Top government officials and military command centers yesterday closely monitored the passage of Chinese aircraft carrier the Liaoning and escort warships as the fleet passed through the Taiwan Strait, sending reports to President Tsai Ing-wen (蔡英文).
The vessels were expected to exit Taiwan’s air defense identification zone after press time last night.
Tsai, who is on a nine-day state visit to Central America, conferred with top military and national security officials on the Liaoning’s passage through the Taiwan Strait, speaking via telephone with National Security Council Deputy Secretary-General Chen Chun-ling (陳俊麟) and Minister of National Defense Feng Shih-kuang (馮世寬) yesterday morning.
Presidential Office spokesman Alex Huang (黃重諺) said Tsai made the calls upon her return to her hotel in Managua after attending Nicaraguan President Daniel Ortega’s inauguration ceremony.
“Tsai instructed the council and the Ministry of National Defense to closely monitor developments and to stand by contingency plans to reassure the public that they can relax,” Huang said, adding that the president was satisfied with monitoring and mobilization efforts by the agencies.
Huang said that even before Tsai’s departure, government ministries had activated deployment and contingency plans to enable the comprehensive tracking and surveillance of the fleet’s movement, location and weapons deployment.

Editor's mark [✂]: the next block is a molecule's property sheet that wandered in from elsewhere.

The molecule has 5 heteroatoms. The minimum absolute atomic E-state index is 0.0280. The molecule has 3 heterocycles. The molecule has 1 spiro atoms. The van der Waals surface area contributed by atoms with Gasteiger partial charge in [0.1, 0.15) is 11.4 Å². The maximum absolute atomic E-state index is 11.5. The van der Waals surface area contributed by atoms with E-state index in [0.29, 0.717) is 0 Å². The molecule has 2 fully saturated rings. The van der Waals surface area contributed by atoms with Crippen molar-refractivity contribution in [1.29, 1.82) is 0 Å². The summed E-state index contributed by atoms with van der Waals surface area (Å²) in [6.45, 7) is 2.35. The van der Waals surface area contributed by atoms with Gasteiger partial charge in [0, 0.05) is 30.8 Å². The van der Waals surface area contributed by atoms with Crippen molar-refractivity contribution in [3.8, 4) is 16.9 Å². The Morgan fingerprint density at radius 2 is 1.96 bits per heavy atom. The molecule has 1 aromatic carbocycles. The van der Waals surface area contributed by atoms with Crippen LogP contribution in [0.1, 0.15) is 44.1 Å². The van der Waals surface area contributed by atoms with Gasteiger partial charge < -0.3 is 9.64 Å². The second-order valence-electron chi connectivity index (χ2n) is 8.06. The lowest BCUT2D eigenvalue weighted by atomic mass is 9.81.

Earlier yesterday, ministry officials said the carrier group did not intrude into Taiwan’s territorial waters, but it entered the nation’s air defense identification zone from the southwest, sailing northward, at about 7am.
The Liaoning and its escort vessels kept to the Chinese side, west of the median line of the Taiwan Strait, with passage estimated to take more than 10 hours.
It was expected to leave the zone late last night, ministry spokesman Major General Chen Chung-chi (陳中吉) said.
Defense forces deployed F-16s, Indigenous Defense Fighter jets, P-3C surveillance aircraft and frigates to monitor and track the Chinese warships’ movements.
The Liaoning conducted naval exercises in the South China Sea, with its squadron of 15 Shenyang J-15 aircraft and had seven escort vessels, including three missile cruisers.
A high-ranking military official was quoted in reports as saying that the ministry had contingency plans and was prepared for missile strikes targeting the carrier group if the vessels had crossed the median line, trespassing in Taiwan’s territorial waters.
A combination of Taiwan’s locally developed Hsiung Feng II and Hsiung Feng III missiles, if deployed in successive waves of attacks, could overwhelm the defensive systems of the carrier group, said the official, who declined to be named.
Chang Cheng (張誠), a retired engineer who helped to develop the Hsiung Feng III missiles at the nation’s main defense research center, agreed with the assessment.
“I have no doubt that our Hsiung Feng III missiles could do the job,” Chang said, adding that the supersonic missiles have earned the nickname “aircraft carrier killers” and can reach 2.5 to 3 times the speed of sound.